Through this exhibition, CAAM reveals the initial photographic selections from the recently donated collection of the distinguished photographer Howard Morehead who died July 2003. For more than 45 years Morehead, one of the few African American photographers who worked steadily in the entertainment industry, used his camera to create dramatic images, establish faces, distill time and capture icons in action. There were no geographic, political or cultural boundaries to his camera’s imagination. He was acknowledged for his photographs of bronze beauties, but beauty was not the overarching quest for Morehead. He documented the human experience in the nuances of jazz festivals world-wide, the brilliance of a Kenyan sunset, the pain and pride on the faces of civil rights activists, and the innocent bliss of family weddings.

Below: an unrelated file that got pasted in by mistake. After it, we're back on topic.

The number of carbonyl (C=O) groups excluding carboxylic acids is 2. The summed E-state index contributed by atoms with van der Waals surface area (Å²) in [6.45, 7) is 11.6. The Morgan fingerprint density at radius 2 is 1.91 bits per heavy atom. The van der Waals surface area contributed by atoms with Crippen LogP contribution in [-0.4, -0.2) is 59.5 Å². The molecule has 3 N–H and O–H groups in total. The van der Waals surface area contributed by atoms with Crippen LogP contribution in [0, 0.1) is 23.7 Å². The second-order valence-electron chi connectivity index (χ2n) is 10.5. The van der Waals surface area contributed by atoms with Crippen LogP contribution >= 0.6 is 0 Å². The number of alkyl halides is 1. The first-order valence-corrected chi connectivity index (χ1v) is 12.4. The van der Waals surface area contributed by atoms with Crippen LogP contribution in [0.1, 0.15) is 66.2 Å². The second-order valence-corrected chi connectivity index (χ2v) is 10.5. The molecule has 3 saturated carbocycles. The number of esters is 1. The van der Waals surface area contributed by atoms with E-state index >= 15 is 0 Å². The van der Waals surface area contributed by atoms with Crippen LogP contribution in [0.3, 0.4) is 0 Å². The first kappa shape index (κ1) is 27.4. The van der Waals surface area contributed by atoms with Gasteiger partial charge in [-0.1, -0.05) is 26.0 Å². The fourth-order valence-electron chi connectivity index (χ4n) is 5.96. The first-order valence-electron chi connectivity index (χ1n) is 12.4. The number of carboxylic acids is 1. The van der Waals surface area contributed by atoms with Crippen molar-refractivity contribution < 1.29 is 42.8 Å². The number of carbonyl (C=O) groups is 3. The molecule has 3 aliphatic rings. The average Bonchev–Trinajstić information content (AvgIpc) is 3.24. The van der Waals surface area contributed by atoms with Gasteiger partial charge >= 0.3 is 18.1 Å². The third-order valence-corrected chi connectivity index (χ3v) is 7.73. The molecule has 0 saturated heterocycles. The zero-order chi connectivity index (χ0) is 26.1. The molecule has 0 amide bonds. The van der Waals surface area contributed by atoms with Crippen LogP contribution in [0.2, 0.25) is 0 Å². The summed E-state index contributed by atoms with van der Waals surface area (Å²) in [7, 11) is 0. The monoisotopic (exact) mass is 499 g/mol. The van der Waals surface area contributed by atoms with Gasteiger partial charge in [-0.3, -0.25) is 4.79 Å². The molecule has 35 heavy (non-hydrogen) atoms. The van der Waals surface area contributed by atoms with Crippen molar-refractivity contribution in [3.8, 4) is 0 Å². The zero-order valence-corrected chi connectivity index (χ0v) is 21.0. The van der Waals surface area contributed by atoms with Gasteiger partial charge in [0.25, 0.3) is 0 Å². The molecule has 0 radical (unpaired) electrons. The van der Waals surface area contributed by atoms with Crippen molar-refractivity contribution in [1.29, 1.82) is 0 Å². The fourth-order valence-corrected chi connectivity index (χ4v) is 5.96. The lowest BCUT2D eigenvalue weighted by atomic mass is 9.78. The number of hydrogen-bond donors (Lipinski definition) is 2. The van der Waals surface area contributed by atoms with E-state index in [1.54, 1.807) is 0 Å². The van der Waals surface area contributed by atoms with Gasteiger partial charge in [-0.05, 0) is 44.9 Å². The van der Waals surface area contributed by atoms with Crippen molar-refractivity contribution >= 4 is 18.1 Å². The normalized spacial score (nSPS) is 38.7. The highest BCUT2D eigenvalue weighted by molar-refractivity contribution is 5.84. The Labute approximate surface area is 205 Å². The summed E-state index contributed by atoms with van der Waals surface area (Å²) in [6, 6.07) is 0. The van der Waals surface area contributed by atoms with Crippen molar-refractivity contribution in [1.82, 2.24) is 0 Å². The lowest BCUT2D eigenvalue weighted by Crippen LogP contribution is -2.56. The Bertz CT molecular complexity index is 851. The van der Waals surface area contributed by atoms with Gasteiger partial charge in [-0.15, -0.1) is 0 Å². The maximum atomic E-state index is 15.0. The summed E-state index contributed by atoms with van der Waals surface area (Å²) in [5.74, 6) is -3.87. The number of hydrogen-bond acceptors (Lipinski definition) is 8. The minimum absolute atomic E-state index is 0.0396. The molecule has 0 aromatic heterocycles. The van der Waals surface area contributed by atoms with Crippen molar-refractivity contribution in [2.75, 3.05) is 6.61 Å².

Morehead enjoyed writing about the experience of his photographic process. In so doing, he wrote an essay about a significant part of his life’s work as a photographer of Ray Charles, giving us a rare chance to view a subject as he did. In honor of the photographer and his subject, CAAM presents this inaugural exhibition from the Morehead Collection entitled in his own words, “I Shot Ray Charles" – Howard Morehead, Photographer. This exhibition originates at the California African American Museum as a result of the generous donation of Morehead’s photographic collection from Fran Cooper and the Estate of Howard Morehead. The exhibition also includes items on loan from the UCLA Music Library.
Sampling of Works Displayed (Mouse over images and click for larger image.)